Sokoto governor, Aminu Waziri Tambuwal, was poised to give former Vice President Atiku Abubakar a run for his money in the recently concluded convention for the presidential ticket of the PDP. The build-up to the event was in so many ways, a show of force by the Peoples Democratic Party (PDP) governors.
But they were in for a surprise as a more clandestine political force was about to show its hand. It was clear to everyone that the candidates to watch were Atiku, Tambuwal and Senate President Bukola Saraki. Early in the primary, based on the atmosphere and chitchat between delegates, Tambuwal looked the favourite to clinch the party’s ticket.
But the moment General Ibrahim Babangida’s surrogate appeared at the convention ground, everything changed. It was more of an auction for the party’s ticket, with bidding starting at $2,500, moving up to $4,000 and finally settling at $5,000. The aspirants at the convention very easily spent millions of dollars on the delegates alone.
Of course, nobody was left out of the bonanza, including some journalists who monitored the event. That is why there has been no real outrage on the corrupting influence of money in determining who gets to rule us.
This act of monetising the democratic process, making the foot soldiers happy with pay offs goes to the heart of the PDP’s philosophy on what power is for, whether they will run a government for the people or for a few. But it has always been the way of the PDP and the convention was designed to serve the interest of the highest bidder.
The irony in all of this is that the 2010 Electoral Act actually sets a limit of N1 billion on election campaign spending. It gives the Independent National Electoral Commission (INEC) powers to monitor election campaign contributions by individuals and groups, while also giving it powers to punish political parties that are in breach of the law.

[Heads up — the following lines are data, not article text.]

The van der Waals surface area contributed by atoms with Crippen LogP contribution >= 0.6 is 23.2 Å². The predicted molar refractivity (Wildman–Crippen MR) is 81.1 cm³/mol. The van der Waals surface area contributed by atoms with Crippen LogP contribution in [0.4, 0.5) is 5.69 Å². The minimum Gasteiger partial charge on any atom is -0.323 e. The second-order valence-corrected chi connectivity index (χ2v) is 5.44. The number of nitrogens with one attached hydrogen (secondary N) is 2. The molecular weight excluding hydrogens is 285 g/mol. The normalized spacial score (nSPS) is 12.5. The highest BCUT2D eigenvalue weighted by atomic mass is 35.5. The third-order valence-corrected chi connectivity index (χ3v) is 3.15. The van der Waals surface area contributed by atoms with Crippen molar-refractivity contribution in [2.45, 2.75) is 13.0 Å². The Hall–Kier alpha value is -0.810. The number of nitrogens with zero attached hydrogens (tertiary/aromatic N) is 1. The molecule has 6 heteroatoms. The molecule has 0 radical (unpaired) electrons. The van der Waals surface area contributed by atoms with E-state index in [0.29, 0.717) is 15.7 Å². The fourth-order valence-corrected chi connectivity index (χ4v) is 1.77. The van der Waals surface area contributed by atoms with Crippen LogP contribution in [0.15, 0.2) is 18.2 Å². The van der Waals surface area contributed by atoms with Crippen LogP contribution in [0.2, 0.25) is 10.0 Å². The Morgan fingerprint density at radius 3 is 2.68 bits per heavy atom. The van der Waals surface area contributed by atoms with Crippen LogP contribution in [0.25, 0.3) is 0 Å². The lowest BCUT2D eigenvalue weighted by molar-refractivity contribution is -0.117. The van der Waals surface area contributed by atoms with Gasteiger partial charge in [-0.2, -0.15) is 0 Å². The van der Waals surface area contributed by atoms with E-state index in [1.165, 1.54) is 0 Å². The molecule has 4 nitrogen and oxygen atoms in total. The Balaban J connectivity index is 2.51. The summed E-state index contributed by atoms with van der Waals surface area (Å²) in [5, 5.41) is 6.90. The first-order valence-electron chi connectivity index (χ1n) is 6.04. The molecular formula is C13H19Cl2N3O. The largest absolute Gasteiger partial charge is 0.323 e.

There is no doubt that what happened in Port Harcourt was in total disregard of the rules and guidelines protecting the people and electoral process from the influence and manipulation of the rich and powerful. The party itself makes no pretences or attempts to operate within the guidelines of law or that of INEC. If anything, it flaunts the willingness to spend freely.
At the party primary, Tambuwal, a former speaker of the House of Representatives, had home advantage in the sense that the convention was being held in Port Harcourt, the Rivers State capital. And Rivers governor, Nyesom Wike was on his side. True to expectations, Tambuwal was reported to have started off well in early voting at the convention.
But then there was a sudden change in the voting pattern and his political fortunes. And it was the appearance of General Aliyu Gusau, a former chief of army staff and national security adviser that brought that sudden change. After that, Atiku practically coasted to victory.
Wike did mobilise for Tambuwal. Bukola Saraki was also reported to have spent heavily and even came third in the race. But against the combined forces of the “unhappy generals”, they all didn’t stand a chance. It is no longer secret that these men of power mobilised for Atiku at the convention.
Money has always been their weapon of choice in controlling the lives of lesser men. Olusegun Adeniyi, a columnist with ThisDay newspaper and former presidential spokesman wrote after the convention, how he was with General Babangida at his Minna home while the convention was going on in Port Harcourt.